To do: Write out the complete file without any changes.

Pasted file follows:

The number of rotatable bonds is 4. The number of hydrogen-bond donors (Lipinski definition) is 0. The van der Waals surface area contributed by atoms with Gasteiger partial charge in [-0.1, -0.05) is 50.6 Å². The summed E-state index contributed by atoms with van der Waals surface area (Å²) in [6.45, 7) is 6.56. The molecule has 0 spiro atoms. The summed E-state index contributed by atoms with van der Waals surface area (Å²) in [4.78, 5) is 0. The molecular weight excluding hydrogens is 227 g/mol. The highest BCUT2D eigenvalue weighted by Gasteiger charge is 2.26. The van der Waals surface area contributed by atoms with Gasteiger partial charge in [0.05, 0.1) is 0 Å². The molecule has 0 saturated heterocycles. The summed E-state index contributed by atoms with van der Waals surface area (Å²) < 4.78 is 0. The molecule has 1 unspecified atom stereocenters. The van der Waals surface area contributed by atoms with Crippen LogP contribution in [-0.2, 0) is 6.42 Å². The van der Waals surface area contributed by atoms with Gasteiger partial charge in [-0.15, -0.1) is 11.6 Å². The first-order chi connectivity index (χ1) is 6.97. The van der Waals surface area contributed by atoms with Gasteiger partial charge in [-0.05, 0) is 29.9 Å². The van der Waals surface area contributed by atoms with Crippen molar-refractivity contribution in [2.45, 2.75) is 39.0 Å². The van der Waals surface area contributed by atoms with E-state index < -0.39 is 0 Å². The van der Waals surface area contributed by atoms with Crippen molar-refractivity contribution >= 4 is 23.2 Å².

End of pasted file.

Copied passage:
The number of rotatable bonds is 4. The number of hydrogen-bond donors (Lipinski definition) is 0. The van der Waals surface area contributed by atoms with Gasteiger partial charge in [-0.1, -0.05) is 50.6 Å². The summed E-state index contributed by atoms with van der Waals surface area (Å²) in [6.45, 7) is 6.56. The molecule has 0 spiro atoms. The summed E-state index contributed by atoms with van der Waals surface area (Å²) in [4.78, 5) is 0. The molecular weight excluding hydrogens is 227 g/mol. The highest BCUT2D eigenvalue weighted by Gasteiger charge is 2.26. The van der Waals surface area contributed by atoms with Gasteiger partial charge in [0.05, 0.1) is 0 Å². The molecule has 0 saturated heterocycles. The summed E-state index contributed by atoms with van der Waals surface area (Å²) < 4.78 is 0. The molecule has 1 unspecified atom stereocenters. The van der Waals surface area contributed by atoms with Crippen LogP contribution in [-0.2, 0) is 6.42 Å². The van der Waals surface area contributed by atoms with Gasteiger partial charge in [-0.15, -0.1) is 11.6 Å². The first-order chi connectivity index (χ1) is 6.97. The van der Waals surface area contributed by atoms with Gasteiger partial charge in [-0.05, 0) is 29.9 Å². The van der Waals surface area contributed by atoms with Crippen molar-refractivity contribution in [2.45, 2.75) is 39.0 Å². The van der Waals surface area contributed by atoms with E-state index < -0.39 is 0 Å². The van der Waals surface area contributed by atoms with Crippen molar-refractivity contribution >= 4 is 23.2 Å².